An article by Scientific American.

The first six flight-ready segments of the James Webb Space Telescope's primary mirror in cryogenic testing at NASA's Marshall Space Flight Center. Credit: NASA/MSFC/David Higginbotham

The Hubble Space Telescope is still operating, but its successor is already waiting in the wings. The James Webb Space Telescope (JWST) will be the largest observatory ever sent to space, and one of the most complex instruments ever built. After running seriously over budget and behind schedule until 2011, the project is now on track and heading into an eventful year of assembly and tests in preparation for its 2018 launch.

All four of the JWST's main science instruments are built and have been shipped to the NASA Goddard Space Flight Center in Greenbelt, Maryland, to be combined into one unit, called the Integrated Science Instrument Module. Last month the telescope passed its final design milestone — the critical design review — where all of the plans for design, construction and testing of the observatory were approved. "Ninety-seven percent of the mass of the telescope is either built or on the way," Eric Smith, JWST deputy program director at NASA Headquarters in Washington DC, said during a January press tour of Goddard. "Now [that] we've got the science instruments, we're going to start manufacturing the telescope."

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What Hubble observes in optical light, James Webb is designed to see in infrared — the long-wavelength band where ancient, extremely distant stars and galaxies shine. Because the universe is expanding, the farther away an object is from Earth, the faster it appears to recede. Its light, in turn, will appear redder because of a phenomenon known as the Doppler shift that causes its wavelength to stretch, or move toward the red end of the spectrum. Thus, James Webb should be able to glimpse cosmic wonders so far away they are nearly as old as the universe itself. "It's all about: How did we get here?" said JWST senior project scientist John Mather. "Where did our atoms come from in the beginning? Every one of us is made of exploded stars. How are stars born?"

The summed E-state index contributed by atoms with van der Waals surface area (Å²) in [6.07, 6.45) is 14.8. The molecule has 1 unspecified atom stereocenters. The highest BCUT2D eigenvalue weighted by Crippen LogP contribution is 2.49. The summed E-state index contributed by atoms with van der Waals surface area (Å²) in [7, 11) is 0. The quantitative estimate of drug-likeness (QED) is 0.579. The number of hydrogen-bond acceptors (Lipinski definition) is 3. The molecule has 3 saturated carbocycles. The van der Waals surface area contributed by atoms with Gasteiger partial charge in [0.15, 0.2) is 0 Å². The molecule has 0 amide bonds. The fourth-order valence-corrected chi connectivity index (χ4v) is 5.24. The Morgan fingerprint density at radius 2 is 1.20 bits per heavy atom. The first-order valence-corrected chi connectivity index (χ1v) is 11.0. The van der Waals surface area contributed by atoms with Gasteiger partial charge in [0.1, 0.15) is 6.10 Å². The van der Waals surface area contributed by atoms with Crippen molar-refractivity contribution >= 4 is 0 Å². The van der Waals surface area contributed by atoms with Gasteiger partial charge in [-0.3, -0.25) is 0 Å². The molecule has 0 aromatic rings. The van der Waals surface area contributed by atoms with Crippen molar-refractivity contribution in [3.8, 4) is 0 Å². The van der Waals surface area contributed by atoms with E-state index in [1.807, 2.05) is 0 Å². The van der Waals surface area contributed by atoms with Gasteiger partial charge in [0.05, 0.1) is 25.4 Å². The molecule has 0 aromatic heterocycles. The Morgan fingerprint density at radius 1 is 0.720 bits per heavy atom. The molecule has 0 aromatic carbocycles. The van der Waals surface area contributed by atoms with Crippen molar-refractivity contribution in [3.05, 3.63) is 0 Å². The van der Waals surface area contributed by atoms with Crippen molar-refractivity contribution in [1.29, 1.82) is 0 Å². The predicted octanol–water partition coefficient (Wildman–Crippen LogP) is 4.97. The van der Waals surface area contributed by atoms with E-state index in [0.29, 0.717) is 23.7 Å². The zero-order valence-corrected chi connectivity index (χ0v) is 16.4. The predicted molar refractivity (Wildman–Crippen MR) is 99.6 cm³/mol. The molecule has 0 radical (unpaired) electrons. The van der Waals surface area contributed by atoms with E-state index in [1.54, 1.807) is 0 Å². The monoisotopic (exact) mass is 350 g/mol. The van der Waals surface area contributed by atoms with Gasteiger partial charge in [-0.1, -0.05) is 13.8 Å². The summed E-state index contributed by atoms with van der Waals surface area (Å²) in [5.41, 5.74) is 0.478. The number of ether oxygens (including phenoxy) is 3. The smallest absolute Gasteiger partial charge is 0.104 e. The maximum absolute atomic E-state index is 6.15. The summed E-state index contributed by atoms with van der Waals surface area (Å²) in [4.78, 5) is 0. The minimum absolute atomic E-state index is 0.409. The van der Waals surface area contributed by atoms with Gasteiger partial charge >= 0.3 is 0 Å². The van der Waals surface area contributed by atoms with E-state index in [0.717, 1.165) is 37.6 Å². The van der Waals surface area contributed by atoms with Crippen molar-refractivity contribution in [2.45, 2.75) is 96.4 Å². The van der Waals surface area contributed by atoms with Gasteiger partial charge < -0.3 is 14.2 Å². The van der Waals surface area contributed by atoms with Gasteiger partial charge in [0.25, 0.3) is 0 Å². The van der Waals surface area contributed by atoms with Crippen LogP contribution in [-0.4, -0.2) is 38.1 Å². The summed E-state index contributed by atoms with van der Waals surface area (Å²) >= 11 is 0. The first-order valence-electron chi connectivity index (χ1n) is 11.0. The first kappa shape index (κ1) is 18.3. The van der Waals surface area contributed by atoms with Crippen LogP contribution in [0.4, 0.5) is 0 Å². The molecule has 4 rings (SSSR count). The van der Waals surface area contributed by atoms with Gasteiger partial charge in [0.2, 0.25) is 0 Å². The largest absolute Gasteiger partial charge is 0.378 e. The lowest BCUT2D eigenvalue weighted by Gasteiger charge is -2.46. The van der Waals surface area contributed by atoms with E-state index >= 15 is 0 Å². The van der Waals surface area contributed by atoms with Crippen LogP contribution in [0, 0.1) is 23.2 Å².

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These grand questions have forced NASA to take on grand engineering challenges. The observatory must operate at extremely cold temperatures below 50 kelvins (–223 °C) to avoid contamination from infrared light in the form of heat radiation. Such radiation comes from Earth as well as the sun and moon, all of which must all be blocked from the telescope's field of view by a giant visor called a multilayer sunshield. To keep those three bodies always at its back, James Webb will orbit at a stable point called Lagrangian point 2 (L2), a million miles from Earth and much farther than Hubble or most other satellites. The telescope's housing had to be built from a new type of composite graphite material that can withstand the extreme changes in temperature it will undergo moving from Earth to L2.

In addition to being red, the sights targeted by James Webb will be very faint, necessitating giant optics with seven times the light-collecting area of Hubble's primary mirror. The JWST's mirror will be 6.5 metres wide and made of 18 hexagonal-shaped segments that can be folded up like leaves of a drop-leaf table to fit inside the cone of a rocket for launch. The mirror must then unfurl after liftoff and open into the correct configuration so that each segment locks into place — no easy feat. The tennis court-size sunshield, too, will be tightly tucked in for launch and must unwrap once in orbit. "We designed something that doesn’t fit into a rocket" without folding, says Scott Willoughby, JWST Program at Northrop Grumman Aerospace Systems, NASA's primary contractor for the mission. "That made it complex."

Some of the complexity seems to have been underestimated in the early 2000s, when the telescope was initially expected to cost under US$2 billion and launch around 2010. After budget overruns and schedule slips caused fed-up lawmakers to threaten cancellation of the project in 2011, NASA came up with a new plan to launch the JWST in 2018 for $8.7 billion. Since then, the project has been proceeding on schedule and within its (quadrupled) budget. "The JWST is on track until the next problem, and given what they are trying to do, the next problem is just around the corner," says Roger Handberg, a space policy expert at the University of Central Florida. "Cutting edge is still cutting edge." The budget for James Webb now takes up about half of NASA's astrophysics allotment each year, prompting nicknames like "the telescope that ate astronomy." "The money question is a question we have to ask ourselves as a country," JWST Deputy Project Scientist Amber Straughn said at Goddard in January. "Is it worth it? I think Webb will be worth it many times over."

Although James Webb has already cleared many of its biggest design and construction hurdles, the next four years until launch will feature stringent testing of every component to make sure they can withstand the rigors of launch and the coldness and vacuum of space. The coming years will also see the observatory's separate elements finally combined and working together. "It's not the home stretch but maybe we've got bases loaded," Willoughby says. "It’s at a phase now where to me it’s the part of the program I love the most, because it's real. Everyday when you get up, you're working on hardware."